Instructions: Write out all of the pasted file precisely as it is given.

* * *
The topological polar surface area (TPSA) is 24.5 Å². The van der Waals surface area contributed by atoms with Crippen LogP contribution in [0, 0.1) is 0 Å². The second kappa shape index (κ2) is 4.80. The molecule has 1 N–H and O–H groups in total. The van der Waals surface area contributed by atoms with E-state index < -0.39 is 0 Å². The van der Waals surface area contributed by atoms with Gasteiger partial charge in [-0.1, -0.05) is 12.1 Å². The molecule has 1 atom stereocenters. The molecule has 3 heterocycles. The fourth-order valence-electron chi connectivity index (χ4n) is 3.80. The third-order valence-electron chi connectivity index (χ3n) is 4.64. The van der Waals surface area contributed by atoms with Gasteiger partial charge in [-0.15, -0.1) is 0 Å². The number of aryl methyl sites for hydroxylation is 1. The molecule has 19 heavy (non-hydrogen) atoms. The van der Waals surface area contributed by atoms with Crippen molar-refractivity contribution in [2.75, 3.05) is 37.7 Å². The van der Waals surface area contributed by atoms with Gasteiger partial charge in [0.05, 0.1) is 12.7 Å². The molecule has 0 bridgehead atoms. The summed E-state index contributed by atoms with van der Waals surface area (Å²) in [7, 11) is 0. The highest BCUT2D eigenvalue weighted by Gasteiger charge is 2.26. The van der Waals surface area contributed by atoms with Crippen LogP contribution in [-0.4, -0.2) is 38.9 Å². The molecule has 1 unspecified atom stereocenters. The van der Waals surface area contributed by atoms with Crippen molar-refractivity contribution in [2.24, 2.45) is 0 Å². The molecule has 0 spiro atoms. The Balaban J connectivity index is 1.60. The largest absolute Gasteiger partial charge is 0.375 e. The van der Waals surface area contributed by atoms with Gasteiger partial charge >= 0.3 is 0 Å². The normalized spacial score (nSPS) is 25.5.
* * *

The topological polar surface area (TPSA) is 24.5 Å². The van der Waals surface area contributed by atoms with Crippen LogP contribution in [0, 0.1) is 0 Å². The second kappa shape index (κ2) is 4.80. The molecule has 1 N–H and O–H groups in total. The van der Waals surface area contributed by atoms with E-state index < -0.39 is 0 Å². The van der Waals surface area contributed by atoms with Gasteiger partial charge in [-0.1, -0.05) is 12.1 Å². The molecule has 1 atom stereocenters. The molecule has 3 heterocycles. The fourth-order valence-electron chi connectivity index (χ4n) is 3.80. The third-order valence-electron chi connectivity index (χ3n) is 4.64. The van der Waals surface area contributed by atoms with Gasteiger partial charge in [-0.15, -0.1) is 0 Å². The number of aryl methyl sites for hydroxylation is 1. The molecule has 19 heavy (non-hydrogen) atoms. The van der Waals surface area contributed by atoms with Crippen molar-refractivity contribution in [2.75, 3.05) is 37.7 Å². The van der Waals surface area contributed by atoms with Gasteiger partial charge in [0.05, 0.1) is 12.7 Å². The molecule has 0 bridgehead atoms. The summed E-state index contributed by atoms with van der Waals surface area (Å²) in [7, 11) is 0. The highest BCUT2D eigenvalue weighted by Gasteiger charge is 2.26. The van der Waals surface area contributed by atoms with Crippen LogP contribution in [-0.4, -0.2) is 38.9 Å². The molecule has 1 unspecified atom stereocenters. The van der Waals surface area contributed by atoms with Crippen molar-refractivity contribution in [2.24, 2.45) is 0 Å². The molecule has 0 spiro atoms. The Balaban J connectivity index is 1.60. The largest absolute Gasteiger partial charge is 0.375 e. The van der Waals surface area contributed by atoms with Gasteiger partial charge >= 0.3 is 0 Å². The normalized spacial score (nSPS) is 25.5.